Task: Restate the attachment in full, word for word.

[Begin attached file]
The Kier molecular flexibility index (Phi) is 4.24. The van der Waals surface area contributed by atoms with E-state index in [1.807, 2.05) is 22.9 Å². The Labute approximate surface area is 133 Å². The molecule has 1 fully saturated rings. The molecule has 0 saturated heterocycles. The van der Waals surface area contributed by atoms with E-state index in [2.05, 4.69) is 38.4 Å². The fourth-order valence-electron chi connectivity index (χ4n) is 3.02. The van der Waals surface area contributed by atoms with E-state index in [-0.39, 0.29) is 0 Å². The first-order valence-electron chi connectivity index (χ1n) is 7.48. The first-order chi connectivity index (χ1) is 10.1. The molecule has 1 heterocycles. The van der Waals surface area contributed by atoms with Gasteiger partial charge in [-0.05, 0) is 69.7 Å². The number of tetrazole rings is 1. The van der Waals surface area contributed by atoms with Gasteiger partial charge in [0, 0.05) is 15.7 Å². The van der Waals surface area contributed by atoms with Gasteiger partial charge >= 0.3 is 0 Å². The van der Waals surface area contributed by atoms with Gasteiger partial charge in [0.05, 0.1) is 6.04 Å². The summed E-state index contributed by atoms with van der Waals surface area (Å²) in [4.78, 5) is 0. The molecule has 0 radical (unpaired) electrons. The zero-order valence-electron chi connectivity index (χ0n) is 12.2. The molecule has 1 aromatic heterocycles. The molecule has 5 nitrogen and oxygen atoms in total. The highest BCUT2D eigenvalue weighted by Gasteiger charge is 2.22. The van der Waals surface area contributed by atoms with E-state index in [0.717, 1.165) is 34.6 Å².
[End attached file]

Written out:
The Kier molecular flexibility index (Phi) is 4.24. The van der Waals surface area contributed by atoms with E-state index in [1.807, 2.05) is 22.9 Å². The Labute approximate surface area is 133 Å². The molecule has 1 fully saturated rings. The molecule has 0 saturated heterocycles. The van der Waals surface area contributed by atoms with E-state index in [2.05, 4.69) is 38.4 Å². The fourth-order valence-electron chi connectivity index (χ4n) is 3.02. The van der Waals surface area contributed by atoms with E-state index in [-0.39, 0.29) is 0 Å². The first-order valence-electron chi connectivity index (χ1n) is 7.48. The first-order chi connectivity index (χ1) is 10.1. The molecule has 1 heterocycles. The van der Waals surface area contributed by atoms with Gasteiger partial charge in [-0.05, 0) is 69.7 Å². The number of tetrazole rings is 1. The van der Waals surface area contributed by atoms with Gasteiger partial charge in [0, 0.05) is 15.7 Å². The van der Waals surface area contributed by atoms with Gasteiger partial charge >= 0.3 is 0 Å². The van der Waals surface area contributed by atoms with Gasteiger partial charge in [0.05, 0.1) is 6.04 Å². The summed E-state index contributed by atoms with van der Waals surface area (Å²) in [4.78, 5) is 0. The molecule has 0 radical (unpaired) electrons. The zero-order valence-electron chi connectivity index (χ0n) is 12.2. The molecule has 1 aromatic heterocycles. The molecule has 5 nitrogen and oxygen atoms in total. The highest BCUT2D eigenvalue weighted by Gasteiger charge is 2.22. The van der Waals surface area contributed by atoms with E-state index in [0.717, 1.165) is 34.6 Å².